Air pollution can cause exercisers to run slower, breath harder and get middling workout, even negating the positive effect exercise has on your lungs according to a new article in the April issue of Fitness Magazine.
"Usually when you exercise your lung function improves," George Thurston, a professor of environmental health science at NYU School of Medicine told Fitness. "But as ozone levels rose, we saw that benefit shrink to the point where there was no improvement in lung capacity. In short, the benefits of exercising are absolutely diminished by ozone on high-pollution days."
Research shows that when you exercise outdoors, your lungs are taking in car exhaust, soot, construction dust and factory fumes. Breathing in ozone - basically smog - can irritate the throat and respiratory tract as well as inflame the lining of the lungs, and inhaling particulate matter and carbon monoxide is associated with the hardening of the lungs. Air pollution affects a lot of us - according to the American Lung Association, six in 10 Americans live in places where the air poses a health threat.
But even if running or biking isn't your sport, there are other environmental hazards, like untreated sewage in oceans, rivers and lakes as well as pesticides and fertilizer on golf courses. Fitness gives the following tips on how to minimize your exposure:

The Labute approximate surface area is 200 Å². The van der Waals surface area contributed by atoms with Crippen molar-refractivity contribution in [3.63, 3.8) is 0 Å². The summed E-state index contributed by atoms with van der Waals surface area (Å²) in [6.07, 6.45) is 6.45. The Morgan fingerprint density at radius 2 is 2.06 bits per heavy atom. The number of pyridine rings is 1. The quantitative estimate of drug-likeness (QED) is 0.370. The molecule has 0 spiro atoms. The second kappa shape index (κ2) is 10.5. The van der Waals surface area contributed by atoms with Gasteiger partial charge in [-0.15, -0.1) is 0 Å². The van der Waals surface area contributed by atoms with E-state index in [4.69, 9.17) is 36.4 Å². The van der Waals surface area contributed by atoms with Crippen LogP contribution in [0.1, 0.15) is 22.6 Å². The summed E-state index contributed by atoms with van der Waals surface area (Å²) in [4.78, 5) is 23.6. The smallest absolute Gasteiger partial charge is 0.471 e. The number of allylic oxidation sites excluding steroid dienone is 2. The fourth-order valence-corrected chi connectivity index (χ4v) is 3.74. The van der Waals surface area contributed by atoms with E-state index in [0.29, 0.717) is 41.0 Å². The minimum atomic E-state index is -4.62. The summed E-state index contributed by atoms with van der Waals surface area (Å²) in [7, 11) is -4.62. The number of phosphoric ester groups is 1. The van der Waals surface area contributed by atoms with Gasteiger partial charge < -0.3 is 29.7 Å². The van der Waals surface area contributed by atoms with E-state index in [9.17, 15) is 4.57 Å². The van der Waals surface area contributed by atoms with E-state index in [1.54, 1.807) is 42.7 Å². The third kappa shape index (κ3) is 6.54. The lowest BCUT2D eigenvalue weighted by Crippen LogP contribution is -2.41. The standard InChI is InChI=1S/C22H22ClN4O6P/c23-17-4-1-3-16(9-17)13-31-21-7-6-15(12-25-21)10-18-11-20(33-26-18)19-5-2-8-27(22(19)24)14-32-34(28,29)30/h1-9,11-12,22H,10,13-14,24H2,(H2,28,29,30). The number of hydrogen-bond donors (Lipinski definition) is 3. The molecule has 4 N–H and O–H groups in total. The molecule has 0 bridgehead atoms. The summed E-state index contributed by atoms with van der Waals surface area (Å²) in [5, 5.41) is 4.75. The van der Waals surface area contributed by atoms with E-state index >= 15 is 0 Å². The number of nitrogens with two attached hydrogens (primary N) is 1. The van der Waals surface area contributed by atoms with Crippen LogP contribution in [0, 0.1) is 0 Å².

Golfers should check in and avoid the course 24 hours after a dusting of fertilizer or pesticides. During the game, wear gloves.
Swimmers should check with EPA beach advisories, and skip a swim if an advisory has been issued - or if it has rained heavily in the last 24 hours, when the likelihood of sewage overflow and storm runoff - which could have pesticide residue - is higher.
Joggers, bikers or hikers should sign up for emails from the EPA's about air quality, and on days when air quality is poor, work out early in morning or evening when ozone levels are at their lowest.
For more tips, check out the current issue of Fitness, now on newsstands.